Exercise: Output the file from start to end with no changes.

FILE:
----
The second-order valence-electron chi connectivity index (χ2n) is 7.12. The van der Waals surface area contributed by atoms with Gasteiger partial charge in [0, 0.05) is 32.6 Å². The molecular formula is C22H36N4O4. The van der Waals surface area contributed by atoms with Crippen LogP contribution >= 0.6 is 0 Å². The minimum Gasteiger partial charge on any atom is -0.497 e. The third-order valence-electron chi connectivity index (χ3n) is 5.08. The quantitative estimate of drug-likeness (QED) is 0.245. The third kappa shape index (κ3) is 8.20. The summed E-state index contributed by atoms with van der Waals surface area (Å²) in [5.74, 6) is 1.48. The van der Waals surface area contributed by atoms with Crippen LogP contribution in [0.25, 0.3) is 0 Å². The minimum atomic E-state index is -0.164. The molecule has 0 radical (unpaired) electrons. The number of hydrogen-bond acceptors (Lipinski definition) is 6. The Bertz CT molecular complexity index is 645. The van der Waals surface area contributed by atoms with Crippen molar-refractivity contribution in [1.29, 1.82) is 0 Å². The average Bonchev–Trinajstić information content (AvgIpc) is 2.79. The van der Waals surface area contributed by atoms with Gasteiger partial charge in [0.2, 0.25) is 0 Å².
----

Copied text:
The second-order valence-electron chi connectivity index (χ2n) is 7.12. The van der Waals surface area contributed by atoms with Gasteiger partial charge in [0, 0.05) is 32.6 Å². The molecular formula is C22H36N4O4. The van der Waals surface area contributed by atoms with Crippen LogP contribution >= 0.6 is 0 Å². The minimum Gasteiger partial charge on any atom is -0.497 e. The third-order valence-electron chi connectivity index (χ3n) is 5.08. The quantitative estimate of drug-likeness (QED) is 0.245. The third kappa shape index (κ3) is 8.20. The summed E-state index contributed by atoms with van der Waals surface area (Å²) in [5.74, 6) is 1.48. The van der Waals surface area contributed by atoms with Crippen LogP contribution in [0.25, 0.3) is 0 Å². The minimum atomic E-state index is -0.164. The molecule has 0 radical (unpaired) electrons. The number of hydrogen-bond acceptors (Lipinski definition) is 6. The Bertz CT molecular complexity index is 645. The van der Waals surface area contributed by atoms with Crippen molar-refractivity contribution in [1.29, 1.82) is 0 Å². The average Bonchev–Trinajstić information content (AvgIpc) is 2.79. The van der Waals surface area contributed by atoms with Gasteiger partial charge in [0.2, 0.25) is 0 Å².